Maritime History of the Great Lakes
Nest of a Far Flyer: Schooner Days DXVIII (517)
Publication
Toronto Telegram (Toronto, ON), 18 Oct 1941
Description
Full Text
Nest of a Far Flyer
Schooner Days DXVIII (517)

by C. H. J. Snider

_______

CRUISING the Bay of Quinte this summer this summer the ketch Kingarvie came to anchor one desperately wet evening in the cove where was born the three-masted schooner Pacific, sixty-seven years before. Roblin's Cove, Sophiasburg, Prince Edward County, was the spot and the year was 1874.

There was nothing on this last evening in August, 1941 to indicate that the deserted place was once a buzzing hive, except the over-brimming rainwater crashing down the high bank in a foaming torrent.

This had then been the spillway from the pond above, which turned the wheels of three mills. The stones of the old gristmill, ironbound, were buried in the grass at the top of the bank, and by searching one could find the sites of the two other mills — sawmills. The only other trace of the cove's industries of seventy years ago was the walls of a store, which had once sold everything from needles to anchors, for a little community which built a dozen schooners, freighted them with lumber, flour and barley, and sent them on daylight runs to Oswego, or yearlong voyages to Liverpool or Brazil.


The Pacific was one of the long voyagers. John Tait, of the Taits of Tante (Amherst Island) was her master builder, and her original owners were C. S. Wilson and the Collier Bros, of Picton, who built many schooners for others to sail. It appears that this one was part of a speculation, it being the intention to build two vessels, the Atlantic and Pacific, for the growing grain trade. The Atlantic hung fire, or the sale of her did, and after some delay she was launched as the W. R. Taylor and rebuilt and lengthened later as the Stuart H. Dunn.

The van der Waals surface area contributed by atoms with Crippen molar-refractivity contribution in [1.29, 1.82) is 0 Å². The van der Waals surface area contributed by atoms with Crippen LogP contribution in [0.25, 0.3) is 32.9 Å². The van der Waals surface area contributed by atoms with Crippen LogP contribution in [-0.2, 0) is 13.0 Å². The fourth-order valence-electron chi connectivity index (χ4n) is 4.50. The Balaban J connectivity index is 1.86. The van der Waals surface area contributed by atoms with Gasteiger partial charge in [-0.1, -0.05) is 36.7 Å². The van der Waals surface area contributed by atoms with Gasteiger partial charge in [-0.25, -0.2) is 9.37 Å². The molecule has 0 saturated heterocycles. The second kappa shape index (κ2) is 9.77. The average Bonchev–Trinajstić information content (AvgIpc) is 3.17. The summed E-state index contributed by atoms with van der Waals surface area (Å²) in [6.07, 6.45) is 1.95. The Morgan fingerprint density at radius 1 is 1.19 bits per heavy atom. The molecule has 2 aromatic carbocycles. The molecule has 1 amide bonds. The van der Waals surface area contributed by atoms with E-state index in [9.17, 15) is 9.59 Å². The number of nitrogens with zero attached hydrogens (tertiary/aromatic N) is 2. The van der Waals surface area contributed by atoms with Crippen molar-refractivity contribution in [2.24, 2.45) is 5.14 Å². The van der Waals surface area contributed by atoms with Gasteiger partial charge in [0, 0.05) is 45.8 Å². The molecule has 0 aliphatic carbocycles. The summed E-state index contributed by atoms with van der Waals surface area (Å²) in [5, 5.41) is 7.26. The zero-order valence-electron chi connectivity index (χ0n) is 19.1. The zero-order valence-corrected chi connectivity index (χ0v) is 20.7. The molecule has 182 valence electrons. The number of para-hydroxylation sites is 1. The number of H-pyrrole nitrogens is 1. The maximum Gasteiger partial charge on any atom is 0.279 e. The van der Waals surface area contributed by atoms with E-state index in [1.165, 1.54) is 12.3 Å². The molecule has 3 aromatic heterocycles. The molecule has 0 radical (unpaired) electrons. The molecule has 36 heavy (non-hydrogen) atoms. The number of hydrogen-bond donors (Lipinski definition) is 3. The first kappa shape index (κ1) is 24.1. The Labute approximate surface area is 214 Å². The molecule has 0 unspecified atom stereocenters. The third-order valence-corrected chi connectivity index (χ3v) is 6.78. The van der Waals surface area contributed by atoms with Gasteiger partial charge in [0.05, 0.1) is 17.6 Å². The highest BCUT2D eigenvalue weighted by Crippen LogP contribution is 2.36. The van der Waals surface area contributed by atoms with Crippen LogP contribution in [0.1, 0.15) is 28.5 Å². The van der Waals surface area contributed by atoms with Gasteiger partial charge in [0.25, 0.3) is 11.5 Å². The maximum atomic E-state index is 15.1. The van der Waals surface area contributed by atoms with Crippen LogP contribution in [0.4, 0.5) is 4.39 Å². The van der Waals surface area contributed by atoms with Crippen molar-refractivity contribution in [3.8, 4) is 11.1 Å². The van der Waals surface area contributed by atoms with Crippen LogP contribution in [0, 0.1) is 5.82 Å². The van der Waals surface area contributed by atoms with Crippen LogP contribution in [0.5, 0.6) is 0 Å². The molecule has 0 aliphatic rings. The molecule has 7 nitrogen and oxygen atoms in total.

The purchasers of the Pacific were Capt. John Ewart of Cobourg and some enthusiastic fellow townsmen, R. Mulholland, R. J. Winch and George Guillet. Her arrival in Cobourg was signalized by the brass band marching down to the wharf and a town banquet being held upon the Pacific's new "spacious decks" as a contemporary newspaper described the function. She was the finest combination of Prince Edward County white oak and Sophiasburg blacksmith iron Cobourg had ever seen, and her price, $24,000, marked a new high for canal type schooners, that is vessels intended to use the Welland Canal and so trade to the farthest reaches of fresh water.

The abattoirs and packing plants destined to crown Chicago as the Smoky Porkopolis of last century were at this time swinging into action after the great Chicago fire and accumulating great quantities of bones — including buffalo skulls —from the cattle of the western plains. Enterprising Englishmen were finding a use for the bones, for glue or fertilizer. The schooner C. G. Trumpf of Toledo — just plain Trumpf to lake mariners — had taken a cargo across the Atlantic from Chicago to Liverpool, and Capt. Ewart was offered a similar charter for his new Pacific. Lake schooners half the size of the Pacific made ocean voyages then. The Sea Gull of Oakville went to South Africa. Others went to England, Germany, Russia and even India. One or more went around Cape Horn in the California gold rush.